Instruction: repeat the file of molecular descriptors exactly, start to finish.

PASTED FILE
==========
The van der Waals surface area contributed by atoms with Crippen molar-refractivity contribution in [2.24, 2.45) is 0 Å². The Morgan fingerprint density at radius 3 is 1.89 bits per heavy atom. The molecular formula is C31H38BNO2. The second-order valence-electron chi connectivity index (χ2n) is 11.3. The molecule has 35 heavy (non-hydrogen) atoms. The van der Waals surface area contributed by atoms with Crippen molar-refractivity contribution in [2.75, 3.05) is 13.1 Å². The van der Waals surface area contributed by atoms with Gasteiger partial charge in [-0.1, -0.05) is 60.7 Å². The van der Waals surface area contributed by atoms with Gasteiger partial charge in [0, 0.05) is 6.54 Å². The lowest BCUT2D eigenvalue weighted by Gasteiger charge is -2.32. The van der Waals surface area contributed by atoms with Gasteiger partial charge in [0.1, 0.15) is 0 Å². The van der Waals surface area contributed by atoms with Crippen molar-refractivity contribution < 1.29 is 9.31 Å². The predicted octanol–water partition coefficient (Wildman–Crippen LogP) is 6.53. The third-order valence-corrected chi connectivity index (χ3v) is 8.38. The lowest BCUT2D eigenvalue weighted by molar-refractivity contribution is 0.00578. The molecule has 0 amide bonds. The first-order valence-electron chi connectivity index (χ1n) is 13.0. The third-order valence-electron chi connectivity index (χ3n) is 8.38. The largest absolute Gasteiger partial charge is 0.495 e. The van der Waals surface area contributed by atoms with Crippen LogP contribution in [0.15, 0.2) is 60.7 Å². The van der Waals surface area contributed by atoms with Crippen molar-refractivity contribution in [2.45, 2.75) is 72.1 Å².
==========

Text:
The van der Waals surface area contributed by atoms with Crippen molar-refractivity contribution in [2.24, 2.45) is 0 Å². The Morgan fingerprint density at radius 3 is 1.89 bits per heavy atom. The molecular formula is C31H38BNO2. The second-order valence-electron chi connectivity index (χ2n) is 11.3. The molecule has 35 heavy (non-hydrogen) atoms. The van der Waals surface area contributed by atoms with Crippen molar-refractivity contribution in [2.75, 3.05) is 13.1 Å². The van der Waals surface area contributed by atoms with Gasteiger partial charge in [-0.1, -0.05) is 60.7 Å². The van der Waals surface area contributed by atoms with Gasteiger partial charge in [0, 0.05) is 6.54 Å². The lowest BCUT2D eigenvalue weighted by Gasteiger charge is -2.32. The van der Waals surface area contributed by atoms with Gasteiger partial charge in [0.1, 0.15) is 0 Å². The van der Waals surface area contributed by atoms with Crippen molar-refractivity contribution < 1.29 is 9.31 Å². The predicted octanol–water partition coefficient (Wildman–Crippen LogP) is 6.53. The third-order valence-corrected chi connectivity index (χ3v) is 8.38. The lowest BCUT2D eigenvalue weighted by molar-refractivity contribution is 0.00578. The molecule has 0 amide bonds. The first-order valence-electron chi connectivity index (χ1n) is 13.0. The third-order valence-electron chi connectivity index (χ3n) is 8.38. The largest absolute Gasteiger partial charge is 0.495 e. The van der Waals surface area contributed by atoms with Crippen LogP contribution in [0.15, 0.2) is 60.7 Å². The van der Waals surface area contributed by atoms with Crippen molar-refractivity contribution in [2.45, 2.75) is 72.1 Å².